The Pain Is Real
Today, I have been thinking about all those we have loved that have gone beyond the veil. I was thinking about how many tears we have cried in the moments of their passing, in the moments of knowing grief in this way; the way of the leaf falling from the tree, the way of the river silently rushing down the mountain, the way of a baby being born, the blood and breath of life pouring into the air.
The way of my own father's ashes blowing into the wind that day we let the last pieces of him go on the mountain.It is real. We are real. The pain of this life, it is real.
The pain we now feel. The way of the world filled to the brim with too much, too much of the unreal. I stop to cry and hold my breath. We have lived in anxiety long before the virus and before quarantine. Now we have stopped to feel, something has hit to make us question that which is real.
My many lessons from growing up in the wilderness taught me to seek what is real. Winters were harsh with coldness and white, summers were freedom and heat, fall was death and the lesson of transition, spring was the lesson of a new beginning. I now feel these lessons wrapped around me, but in a new way, the death and transition of the world is happening before our eyes. In the not knowing lies both the fear and the gift, the anxiety and the possibility.
My heart and mind waver back and forth between all of this.
Like you I'm searching for the truth.
I have jolted awake many mornings by the question of how my business of helping people write their stories is going to continue. What language do I now use to be real and to help others understand that integrating their story and having a voice is more than important? It is essential.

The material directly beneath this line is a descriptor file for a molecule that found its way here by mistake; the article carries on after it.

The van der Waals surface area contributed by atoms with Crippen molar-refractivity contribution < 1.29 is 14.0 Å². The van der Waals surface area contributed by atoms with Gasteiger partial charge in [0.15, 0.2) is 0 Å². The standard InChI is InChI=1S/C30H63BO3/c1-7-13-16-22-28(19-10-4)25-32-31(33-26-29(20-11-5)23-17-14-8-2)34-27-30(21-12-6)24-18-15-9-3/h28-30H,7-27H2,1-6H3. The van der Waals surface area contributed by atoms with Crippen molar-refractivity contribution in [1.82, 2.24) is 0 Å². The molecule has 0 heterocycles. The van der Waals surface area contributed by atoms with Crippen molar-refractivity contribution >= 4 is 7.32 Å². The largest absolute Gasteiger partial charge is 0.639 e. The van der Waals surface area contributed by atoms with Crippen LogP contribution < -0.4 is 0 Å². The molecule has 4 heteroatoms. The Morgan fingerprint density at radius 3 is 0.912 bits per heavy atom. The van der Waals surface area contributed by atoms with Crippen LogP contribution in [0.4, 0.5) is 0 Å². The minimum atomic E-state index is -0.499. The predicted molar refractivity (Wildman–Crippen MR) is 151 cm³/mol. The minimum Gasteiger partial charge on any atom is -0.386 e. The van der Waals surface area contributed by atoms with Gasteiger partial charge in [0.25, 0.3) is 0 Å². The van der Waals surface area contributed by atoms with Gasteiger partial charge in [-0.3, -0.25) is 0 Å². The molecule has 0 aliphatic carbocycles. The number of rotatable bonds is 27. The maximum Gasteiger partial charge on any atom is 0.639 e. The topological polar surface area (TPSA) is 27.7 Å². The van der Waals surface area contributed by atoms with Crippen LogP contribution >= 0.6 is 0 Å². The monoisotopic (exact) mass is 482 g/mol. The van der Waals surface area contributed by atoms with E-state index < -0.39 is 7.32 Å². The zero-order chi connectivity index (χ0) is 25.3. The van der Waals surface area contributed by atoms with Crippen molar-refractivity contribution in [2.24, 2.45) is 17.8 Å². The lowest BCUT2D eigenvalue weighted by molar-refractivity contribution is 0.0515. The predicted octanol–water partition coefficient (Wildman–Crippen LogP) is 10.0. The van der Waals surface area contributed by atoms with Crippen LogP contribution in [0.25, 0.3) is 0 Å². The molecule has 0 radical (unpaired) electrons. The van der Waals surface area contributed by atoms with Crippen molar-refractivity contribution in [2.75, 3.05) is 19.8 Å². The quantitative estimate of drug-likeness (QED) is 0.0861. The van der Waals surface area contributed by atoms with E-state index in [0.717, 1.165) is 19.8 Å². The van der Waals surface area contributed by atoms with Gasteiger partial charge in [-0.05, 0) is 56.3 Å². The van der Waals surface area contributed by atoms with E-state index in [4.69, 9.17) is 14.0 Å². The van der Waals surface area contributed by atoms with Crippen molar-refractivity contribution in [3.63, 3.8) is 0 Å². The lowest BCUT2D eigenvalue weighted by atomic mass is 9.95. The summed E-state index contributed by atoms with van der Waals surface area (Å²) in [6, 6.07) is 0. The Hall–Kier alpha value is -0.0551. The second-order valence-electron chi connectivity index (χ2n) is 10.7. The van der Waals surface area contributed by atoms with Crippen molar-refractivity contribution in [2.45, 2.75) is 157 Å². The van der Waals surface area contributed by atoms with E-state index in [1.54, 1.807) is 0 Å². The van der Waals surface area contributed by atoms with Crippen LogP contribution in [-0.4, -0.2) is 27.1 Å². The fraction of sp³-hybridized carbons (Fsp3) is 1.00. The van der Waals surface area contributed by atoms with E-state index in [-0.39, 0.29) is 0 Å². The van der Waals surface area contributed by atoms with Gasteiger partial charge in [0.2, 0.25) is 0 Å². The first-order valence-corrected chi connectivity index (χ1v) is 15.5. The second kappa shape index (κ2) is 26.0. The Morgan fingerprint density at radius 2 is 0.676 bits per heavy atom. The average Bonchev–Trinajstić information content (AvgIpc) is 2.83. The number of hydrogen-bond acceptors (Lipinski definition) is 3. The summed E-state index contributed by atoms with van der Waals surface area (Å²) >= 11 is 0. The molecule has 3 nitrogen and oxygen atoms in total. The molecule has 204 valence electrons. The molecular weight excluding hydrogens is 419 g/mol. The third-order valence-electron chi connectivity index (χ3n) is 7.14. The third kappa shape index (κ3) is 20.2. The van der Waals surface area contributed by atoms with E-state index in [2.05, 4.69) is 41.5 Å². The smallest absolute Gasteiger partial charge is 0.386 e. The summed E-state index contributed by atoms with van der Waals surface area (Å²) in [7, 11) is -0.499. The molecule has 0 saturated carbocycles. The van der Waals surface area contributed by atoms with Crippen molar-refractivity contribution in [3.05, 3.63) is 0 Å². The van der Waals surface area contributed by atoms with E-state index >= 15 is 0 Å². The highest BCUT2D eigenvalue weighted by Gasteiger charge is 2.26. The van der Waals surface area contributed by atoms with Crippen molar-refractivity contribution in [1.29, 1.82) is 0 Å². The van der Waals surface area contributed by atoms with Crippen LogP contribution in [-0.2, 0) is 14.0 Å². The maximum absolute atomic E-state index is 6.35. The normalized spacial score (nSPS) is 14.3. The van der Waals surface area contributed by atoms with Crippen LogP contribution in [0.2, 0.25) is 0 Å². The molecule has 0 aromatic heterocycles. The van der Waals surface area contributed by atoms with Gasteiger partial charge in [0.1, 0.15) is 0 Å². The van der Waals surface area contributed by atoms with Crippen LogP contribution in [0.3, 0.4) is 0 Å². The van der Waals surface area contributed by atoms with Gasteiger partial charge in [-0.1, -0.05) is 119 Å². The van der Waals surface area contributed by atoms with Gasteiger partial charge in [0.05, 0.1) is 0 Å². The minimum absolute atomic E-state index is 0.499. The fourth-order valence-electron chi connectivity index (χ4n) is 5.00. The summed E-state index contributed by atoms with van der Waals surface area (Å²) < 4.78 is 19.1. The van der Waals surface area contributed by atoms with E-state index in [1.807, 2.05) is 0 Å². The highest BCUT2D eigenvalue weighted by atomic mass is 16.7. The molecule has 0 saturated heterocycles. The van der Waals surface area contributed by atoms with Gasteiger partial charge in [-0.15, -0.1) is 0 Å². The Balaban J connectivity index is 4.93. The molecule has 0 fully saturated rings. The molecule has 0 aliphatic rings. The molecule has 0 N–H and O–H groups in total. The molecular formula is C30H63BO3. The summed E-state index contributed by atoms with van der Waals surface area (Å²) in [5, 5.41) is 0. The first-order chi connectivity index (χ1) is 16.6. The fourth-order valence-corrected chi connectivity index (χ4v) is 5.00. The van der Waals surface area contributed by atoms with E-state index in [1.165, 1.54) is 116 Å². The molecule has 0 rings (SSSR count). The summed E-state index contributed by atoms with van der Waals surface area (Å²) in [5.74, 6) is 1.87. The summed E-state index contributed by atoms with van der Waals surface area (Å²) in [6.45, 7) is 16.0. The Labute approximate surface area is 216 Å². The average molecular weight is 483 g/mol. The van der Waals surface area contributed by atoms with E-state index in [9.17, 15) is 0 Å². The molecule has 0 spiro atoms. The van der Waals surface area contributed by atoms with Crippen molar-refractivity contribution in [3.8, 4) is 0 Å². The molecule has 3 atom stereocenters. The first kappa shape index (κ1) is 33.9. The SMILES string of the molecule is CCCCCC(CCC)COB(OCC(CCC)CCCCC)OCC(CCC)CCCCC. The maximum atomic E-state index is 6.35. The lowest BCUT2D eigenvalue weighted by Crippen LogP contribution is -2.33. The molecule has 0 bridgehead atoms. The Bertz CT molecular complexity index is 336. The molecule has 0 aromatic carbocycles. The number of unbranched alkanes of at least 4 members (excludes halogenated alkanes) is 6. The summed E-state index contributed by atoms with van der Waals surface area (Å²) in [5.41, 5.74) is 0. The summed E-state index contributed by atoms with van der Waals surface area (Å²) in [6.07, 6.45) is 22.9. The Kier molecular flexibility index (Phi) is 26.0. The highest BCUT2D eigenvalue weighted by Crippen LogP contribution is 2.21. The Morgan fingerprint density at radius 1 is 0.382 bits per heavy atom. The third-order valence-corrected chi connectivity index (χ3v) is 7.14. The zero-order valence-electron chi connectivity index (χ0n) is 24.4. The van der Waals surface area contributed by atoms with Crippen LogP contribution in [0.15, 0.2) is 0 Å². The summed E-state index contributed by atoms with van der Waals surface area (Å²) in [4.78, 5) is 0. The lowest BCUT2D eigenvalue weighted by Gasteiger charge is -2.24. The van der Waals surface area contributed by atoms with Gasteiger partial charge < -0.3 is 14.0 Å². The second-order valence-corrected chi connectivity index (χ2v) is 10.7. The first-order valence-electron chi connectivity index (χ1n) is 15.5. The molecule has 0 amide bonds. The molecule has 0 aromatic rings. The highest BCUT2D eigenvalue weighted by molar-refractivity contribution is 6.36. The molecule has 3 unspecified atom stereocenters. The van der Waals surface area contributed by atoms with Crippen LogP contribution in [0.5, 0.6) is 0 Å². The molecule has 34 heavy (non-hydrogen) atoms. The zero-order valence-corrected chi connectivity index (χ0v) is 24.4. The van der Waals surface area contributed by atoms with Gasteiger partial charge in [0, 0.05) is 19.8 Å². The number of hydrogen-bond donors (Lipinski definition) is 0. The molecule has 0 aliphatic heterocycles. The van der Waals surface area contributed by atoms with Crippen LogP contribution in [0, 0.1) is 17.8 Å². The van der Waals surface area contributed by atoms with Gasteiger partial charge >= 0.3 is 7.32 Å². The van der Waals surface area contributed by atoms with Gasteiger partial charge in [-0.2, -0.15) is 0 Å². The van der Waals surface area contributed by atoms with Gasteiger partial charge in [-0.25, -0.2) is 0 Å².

This morning I am stopped and brought to stillness by a photograph of my mother and father. Stilted and brought to tears, over and over the flood of grief becomes me, and then, silence, a moment of pure peace. A message rings from beyond the veil, a message from my father, "I taught you to seek the truth of that which is real, daughter, and in doing so you will find the way through."
Readers from my book, The Soulful Child: Twelve Years In The Wilderness, discover right along with me that my parents, Jerry and Reva, were far from perfect. Imperfect in so many ways they sought out a life to bring themselves-their children and all of us- back to the earth, to a simpler way of living, to faith and to nature; the evolution of the human spirit transpires by experiencing all that is real. Live close to the heart, let intuition be your guide, live simply enough that you can always hear your inner voice.
Please do not judge others during this time, they are seeking their truth. If you don't agree with something they post, have integrity in your communication, you don't have to shame and blame when you don't agree. I believe we are dealing with many sides here, a virus, yes, political agendas, our freedom, both in freedom of speech, as well as our physical/medical and emotional freedom. It is a time more than ever to know yourself, to find your truth and to live from within when navigating this wild unprecedented season of our lives.
For all the times I disagreed with my parents,
I am finding a deeper and wider understanding of the journey we have traveled together-and I'm finding the journey is not over, even when some of us have gone beyond the veil.
I love you.
I send you this message in the hopes that it opens your heart and helps you to seek your own truth
For more connection to the larger story go to https://www.amazon.com/Soulful-Child-Twelve-Years-Wilderness/dp/0997547081/